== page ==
The aim of this study was to assess short-term changes in pulmonary function in drill floor workers currently exposed to airborne contaminants generated as a result of drilling offshore. We also aimed to study the prevalence of pulmonary fibrosis using high-resolution computed tomography (HRCT) scans of another group of previously exposed drill floor workers.
Pulmonary function was measured before and after a 14-day work period in a follow-up study of 65 drill floor workers and 65 referents. Additionally, 57 other drill floor workers exposed to drilling fluids during the 1980s were examined with HRCT of the lungs in a cross-sectional study.
The drill floor workers had a statistically significant decline in forced expiratory volume in 1 s (FEV1) across the 14-day work period after adjustment for diurnal variations in pulmonary function (mean 90 mL, range 30–140 mL), while the small decline among the referents (mean 20 mL, range − 30 to 70 mL) was not of statistical significance. Larger declines in FEV1 among drill workers were associated with the fewer number of days of active drilling. There were no signs of pulmonary fibrosis related to oil mist exposure among the other previously exposed drill floor workers.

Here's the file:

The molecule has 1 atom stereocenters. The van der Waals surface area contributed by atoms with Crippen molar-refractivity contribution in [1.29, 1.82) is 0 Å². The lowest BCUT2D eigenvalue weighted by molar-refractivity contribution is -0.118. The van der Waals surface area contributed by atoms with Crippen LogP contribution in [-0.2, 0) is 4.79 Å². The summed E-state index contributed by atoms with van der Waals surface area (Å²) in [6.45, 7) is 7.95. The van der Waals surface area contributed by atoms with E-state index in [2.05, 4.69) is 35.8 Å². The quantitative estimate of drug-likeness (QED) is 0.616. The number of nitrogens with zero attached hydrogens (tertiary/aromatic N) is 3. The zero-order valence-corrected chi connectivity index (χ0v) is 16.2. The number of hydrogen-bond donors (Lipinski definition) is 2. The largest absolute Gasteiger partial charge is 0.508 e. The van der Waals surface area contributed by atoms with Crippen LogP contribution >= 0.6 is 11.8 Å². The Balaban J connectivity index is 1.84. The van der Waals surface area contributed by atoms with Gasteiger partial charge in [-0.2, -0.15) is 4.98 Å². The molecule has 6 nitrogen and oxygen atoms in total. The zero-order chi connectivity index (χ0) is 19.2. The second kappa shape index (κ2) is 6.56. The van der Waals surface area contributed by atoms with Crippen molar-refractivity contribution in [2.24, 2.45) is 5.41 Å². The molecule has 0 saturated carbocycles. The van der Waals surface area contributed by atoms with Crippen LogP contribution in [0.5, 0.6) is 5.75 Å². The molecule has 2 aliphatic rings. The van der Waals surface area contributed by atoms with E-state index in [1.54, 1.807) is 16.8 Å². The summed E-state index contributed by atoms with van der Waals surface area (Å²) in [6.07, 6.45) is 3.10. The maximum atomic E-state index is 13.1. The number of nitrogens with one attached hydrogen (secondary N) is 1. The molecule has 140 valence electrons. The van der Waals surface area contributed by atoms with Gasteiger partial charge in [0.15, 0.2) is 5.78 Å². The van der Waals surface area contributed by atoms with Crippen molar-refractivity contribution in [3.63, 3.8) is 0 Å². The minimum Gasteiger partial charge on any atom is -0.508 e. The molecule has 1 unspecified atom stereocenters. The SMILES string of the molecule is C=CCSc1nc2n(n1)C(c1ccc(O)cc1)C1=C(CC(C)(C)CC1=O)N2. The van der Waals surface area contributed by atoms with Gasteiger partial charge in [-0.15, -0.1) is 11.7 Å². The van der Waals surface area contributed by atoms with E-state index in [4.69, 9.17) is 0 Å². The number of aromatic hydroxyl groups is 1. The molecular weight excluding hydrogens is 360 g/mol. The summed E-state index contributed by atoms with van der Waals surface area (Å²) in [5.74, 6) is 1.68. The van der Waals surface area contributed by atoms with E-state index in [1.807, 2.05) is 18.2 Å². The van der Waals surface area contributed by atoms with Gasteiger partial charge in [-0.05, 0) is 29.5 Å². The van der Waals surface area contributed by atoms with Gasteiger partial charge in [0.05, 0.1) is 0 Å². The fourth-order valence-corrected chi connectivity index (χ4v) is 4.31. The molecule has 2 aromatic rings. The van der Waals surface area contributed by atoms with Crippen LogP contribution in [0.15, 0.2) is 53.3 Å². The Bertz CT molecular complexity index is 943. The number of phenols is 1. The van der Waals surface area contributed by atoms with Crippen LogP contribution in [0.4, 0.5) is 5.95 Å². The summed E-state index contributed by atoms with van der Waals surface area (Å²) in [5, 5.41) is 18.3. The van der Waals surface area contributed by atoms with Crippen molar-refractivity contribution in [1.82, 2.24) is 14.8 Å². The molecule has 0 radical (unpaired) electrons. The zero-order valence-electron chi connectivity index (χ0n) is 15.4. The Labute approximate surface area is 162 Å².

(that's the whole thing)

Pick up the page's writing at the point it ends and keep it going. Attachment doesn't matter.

After 14 days offshore, a statistically significant decline in FEV1 was observed in the drill floor workers, which may not be related to oil mist exposure. No pulmonary fibrosis related to oil mist exposure was observed.